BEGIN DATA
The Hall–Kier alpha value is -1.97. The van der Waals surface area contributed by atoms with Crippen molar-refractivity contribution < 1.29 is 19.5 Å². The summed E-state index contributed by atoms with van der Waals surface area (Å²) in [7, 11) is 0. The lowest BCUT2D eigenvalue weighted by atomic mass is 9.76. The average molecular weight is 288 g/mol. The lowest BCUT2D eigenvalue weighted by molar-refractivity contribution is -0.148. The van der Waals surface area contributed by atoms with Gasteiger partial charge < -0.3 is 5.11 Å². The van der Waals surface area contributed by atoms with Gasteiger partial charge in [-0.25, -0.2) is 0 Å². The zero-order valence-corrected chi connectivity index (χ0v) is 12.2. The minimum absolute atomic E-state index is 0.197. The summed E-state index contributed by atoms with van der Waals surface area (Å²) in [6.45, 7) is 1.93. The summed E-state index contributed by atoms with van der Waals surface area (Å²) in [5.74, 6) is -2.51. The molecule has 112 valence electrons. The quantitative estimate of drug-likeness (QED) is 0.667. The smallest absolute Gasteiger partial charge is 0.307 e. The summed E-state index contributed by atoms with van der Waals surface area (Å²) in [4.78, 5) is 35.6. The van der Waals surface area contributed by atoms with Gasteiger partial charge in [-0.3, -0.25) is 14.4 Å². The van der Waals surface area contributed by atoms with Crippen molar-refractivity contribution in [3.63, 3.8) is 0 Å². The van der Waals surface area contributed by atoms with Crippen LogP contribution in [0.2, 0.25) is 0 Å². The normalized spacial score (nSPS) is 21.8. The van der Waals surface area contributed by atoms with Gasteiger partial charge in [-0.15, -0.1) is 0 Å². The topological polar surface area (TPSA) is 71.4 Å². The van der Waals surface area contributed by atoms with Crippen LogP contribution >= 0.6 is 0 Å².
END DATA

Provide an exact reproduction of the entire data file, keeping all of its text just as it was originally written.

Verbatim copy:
The Hall–Kier alpha value is -1.97. The van der Waals surface area contributed by atoms with Crippen molar-refractivity contribution < 1.29 is 19.5 Å². The summed E-state index contributed by atoms with van der Waals surface area (Å²) in [7, 11) is 0. The lowest BCUT2D eigenvalue weighted by atomic mass is 9.76. The average molecular weight is 288 g/mol. The lowest BCUT2D eigenvalue weighted by molar-refractivity contribution is -0.148. The van der Waals surface area contributed by atoms with Gasteiger partial charge < -0.3 is 5.11 Å². The van der Waals surface area contributed by atoms with Gasteiger partial charge in [-0.25, -0.2) is 0 Å². The zero-order valence-corrected chi connectivity index (χ0v) is 12.2. The minimum absolute atomic E-state index is 0.197. The summed E-state index contributed by atoms with van der Waals surface area (Å²) in [6.45, 7) is 1.93. The summed E-state index contributed by atoms with van der Waals surface area (Å²) in [5.74, 6) is -2.51. The molecule has 112 valence electrons. The quantitative estimate of drug-likeness (QED) is 0.667. The smallest absolute Gasteiger partial charge is 0.307 e. The summed E-state index contributed by atoms with van der Waals surface area (Å²) in [4.78, 5) is 35.6. The van der Waals surface area contributed by atoms with Gasteiger partial charge in [-0.3, -0.25) is 14.4 Å². The van der Waals surface area contributed by atoms with Crippen molar-refractivity contribution in [3.63, 3.8) is 0 Å². The van der Waals surface area contributed by atoms with Crippen LogP contribution in [0.2, 0.25) is 0 Å². The normalized spacial score (nSPS) is 21.8. The van der Waals surface area contributed by atoms with Gasteiger partial charge in [-0.15, -0.1) is 0 Å². The topological polar surface area (TPSA) is 71.4 Å². The van der Waals surface area contributed by atoms with Crippen LogP contribution >= 0.6 is 0 Å².